In 2017, I covered the development of a new biochemical peptide material called PTD-DDM that would grow hair. The peptide targets the CXXC5 gene, resulting in activation of the Wnt/β-catenin pathway. This is turn leads to accelerated hair regrowth.
Recently, I heard again about this company due its presentation at a June 30, 2022 South Korean symposium on the development of innovative new drugs for hair loss. This conference was led by Epibiotech and Yonsei University. On an interesting side note, Inventage Lab also presented at this conference, indicating that finasteride injections are still on track.
Make sure to read CK Regeon’s regular press releases. On Linkedin, the company currently has 8 employees. On the company’s Twitter page, they keep sharing an updated infographic on the benefits of Wnt pathway activation. The latest heading:
“WNT Pathway restoration, a therapeutic target for tissue regeneration, diabetic wound healing, hair growth, non-alcoholic steatohepatitis (NASH), obesity and diabetes.”
On the company’s target diseases page and pipeline page, they include the above conditions as well as “countering short stature” and treating Alzheimer’s disease.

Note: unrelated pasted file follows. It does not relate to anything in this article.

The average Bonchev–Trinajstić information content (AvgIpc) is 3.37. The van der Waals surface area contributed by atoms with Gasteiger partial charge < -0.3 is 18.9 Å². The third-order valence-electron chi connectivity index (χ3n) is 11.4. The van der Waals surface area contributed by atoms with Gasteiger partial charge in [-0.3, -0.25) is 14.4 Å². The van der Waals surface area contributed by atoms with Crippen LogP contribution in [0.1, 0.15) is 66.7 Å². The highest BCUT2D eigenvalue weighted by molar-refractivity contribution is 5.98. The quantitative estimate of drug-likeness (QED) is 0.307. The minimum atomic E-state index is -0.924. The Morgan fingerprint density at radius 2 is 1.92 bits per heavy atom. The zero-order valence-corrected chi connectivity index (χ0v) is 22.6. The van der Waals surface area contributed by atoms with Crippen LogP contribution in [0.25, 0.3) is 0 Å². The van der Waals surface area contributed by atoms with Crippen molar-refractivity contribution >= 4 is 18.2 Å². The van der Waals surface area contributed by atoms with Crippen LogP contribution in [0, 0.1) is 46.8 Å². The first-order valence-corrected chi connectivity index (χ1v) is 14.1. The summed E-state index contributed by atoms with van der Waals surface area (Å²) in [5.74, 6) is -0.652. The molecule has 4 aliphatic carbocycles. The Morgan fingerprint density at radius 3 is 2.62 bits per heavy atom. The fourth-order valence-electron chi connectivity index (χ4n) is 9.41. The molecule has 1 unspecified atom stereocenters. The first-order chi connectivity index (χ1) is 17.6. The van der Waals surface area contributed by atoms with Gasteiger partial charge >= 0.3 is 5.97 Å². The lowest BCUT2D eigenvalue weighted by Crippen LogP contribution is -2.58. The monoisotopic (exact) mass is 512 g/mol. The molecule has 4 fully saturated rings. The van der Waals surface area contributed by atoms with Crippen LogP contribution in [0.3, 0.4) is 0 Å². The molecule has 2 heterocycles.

While I doubt that CK Regeon can cover all these bases, it is not surprising that the Wnt/Beta-Catenin signaling pathway is so crucial to human health.
Blocking CXXC5 and Improved Wnt/Beta-Catenin Signaling
Previously, we got excited about the potential of Samumed in curing hair loss by activating the Wnt pathway. Unfortunately, this company did not pan out after years of favorable publicity.
Another company named Frequency Therapeutics is trying to regrow inner ear hair cells via stimulating the Wnt signaling pathway. Fractional lasers and wounding also work on the same pathway, leading to a regrowth of scalp hair in some who are lucky.
CK Regeon’s overall technology entails blocking the CXXC5-Dishevelled (Dvl) protein-protein interaction (PPI). This is accomplished via the creation of new small molecules or peptides. This inhibition of CXXC5 results in restored Wnt/beta-catenin signaling and hair regrowth.
Note that CXXC5 is overexpressed in men with androgenetic alopecia (aka male pattern baldness). CXXC5 is a negative feedback regulator of the Wnt/beta-catenin pathway.